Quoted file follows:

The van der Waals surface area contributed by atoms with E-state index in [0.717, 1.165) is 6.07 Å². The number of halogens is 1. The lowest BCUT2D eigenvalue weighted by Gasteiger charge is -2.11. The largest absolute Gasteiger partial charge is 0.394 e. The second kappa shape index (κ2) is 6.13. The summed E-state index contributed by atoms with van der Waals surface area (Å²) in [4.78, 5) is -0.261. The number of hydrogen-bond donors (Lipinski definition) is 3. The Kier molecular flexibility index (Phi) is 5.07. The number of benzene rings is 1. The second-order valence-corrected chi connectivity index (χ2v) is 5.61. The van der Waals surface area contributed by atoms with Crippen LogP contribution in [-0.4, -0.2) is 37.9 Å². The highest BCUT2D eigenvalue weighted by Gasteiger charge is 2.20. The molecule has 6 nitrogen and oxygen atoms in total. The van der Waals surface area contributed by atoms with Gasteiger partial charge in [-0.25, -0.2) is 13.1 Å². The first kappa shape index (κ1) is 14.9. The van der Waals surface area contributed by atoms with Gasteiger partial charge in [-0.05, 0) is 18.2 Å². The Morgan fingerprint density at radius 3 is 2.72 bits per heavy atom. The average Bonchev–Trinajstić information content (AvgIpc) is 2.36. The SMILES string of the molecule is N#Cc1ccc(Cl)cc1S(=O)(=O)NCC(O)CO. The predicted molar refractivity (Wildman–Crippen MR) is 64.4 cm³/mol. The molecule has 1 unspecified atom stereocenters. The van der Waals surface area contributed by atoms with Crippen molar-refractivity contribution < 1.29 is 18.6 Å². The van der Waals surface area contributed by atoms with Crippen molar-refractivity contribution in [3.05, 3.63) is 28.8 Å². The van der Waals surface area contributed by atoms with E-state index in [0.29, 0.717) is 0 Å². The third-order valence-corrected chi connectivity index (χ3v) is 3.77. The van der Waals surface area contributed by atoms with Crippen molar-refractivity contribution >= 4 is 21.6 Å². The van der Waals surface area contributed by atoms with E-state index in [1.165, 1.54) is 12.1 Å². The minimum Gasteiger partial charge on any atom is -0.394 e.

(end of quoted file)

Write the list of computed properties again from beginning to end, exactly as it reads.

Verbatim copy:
The van der Waals surface area contributed by atoms with E-state index in [0.717, 1.165) is 6.07 Å². The number of halogens is 1. The lowest BCUT2D eigenvalue weighted by Gasteiger charge is -2.11. The largest absolute Gasteiger partial charge is 0.394 e. The second kappa shape index (κ2) is 6.13. The summed E-state index contributed by atoms with van der Waals surface area (Å²) in [4.78, 5) is -0.261. The number of hydrogen-bond donors (Lipinski definition) is 3. The Kier molecular flexibility index (Phi) is 5.07. The number of benzene rings is 1. The second-order valence-corrected chi connectivity index (χ2v) is 5.61. The van der Waals surface area contributed by atoms with Crippen LogP contribution in [-0.4, -0.2) is 37.9 Å². The highest BCUT2D eigenvalue weighted by Gasteiger charge is 2.20. The molecule has 6 nitrogen and oxygen atoms in total. The van der Waals surface area contributed by atoms with Gasteiger partial charge in [-0.25, -0.2) is 13.1 Å². The first kappa shape index (κ1) is 14.9. The van der Waals surface area contributed by atoms with Gasteiger partial charge in [-0.05, 0) is 18.2 Å². The Morgan fingerprint density at radius 3 is 2.72 bits per heavy atom. The average Bonchev–Trinajstić information content (AvgIpc) is 2.36. The SMILES string of the molecule is N#Cc1ccc(Cl)cc1S(=O)(=O)NCC(O)CO. The predicted molar refractivity (Wildman–Crippen MR) is 64.4 cm³/mol. The molecule has 1 unspecified atom stereocenters. The van der Waals surface area contributed by atoms with Crippen molar-refractivity contribution < 1.29 is 18.6 Å². The van der Waals surface area contributed by atoms with Crippen molar-refractivity contribution in [3.05, 3.63) is 28.8 Å². The van der Waals surface area contributed by atoms with E-state index in [0.29, 0.717) is 0 Å². The third-order valence-corrected chi connectivity index (χ3v) is 3.77. The van der Waals surface area contributed by atoms with Crippen molar-refractivity contribution >= 4 is 21.6 Å². The van der Waals surface area contributed by atoms with E-state index in [1.165, 1.54) is 12.1 Å². The minimum Gasteiger partial charge on any atom is -0.394 e.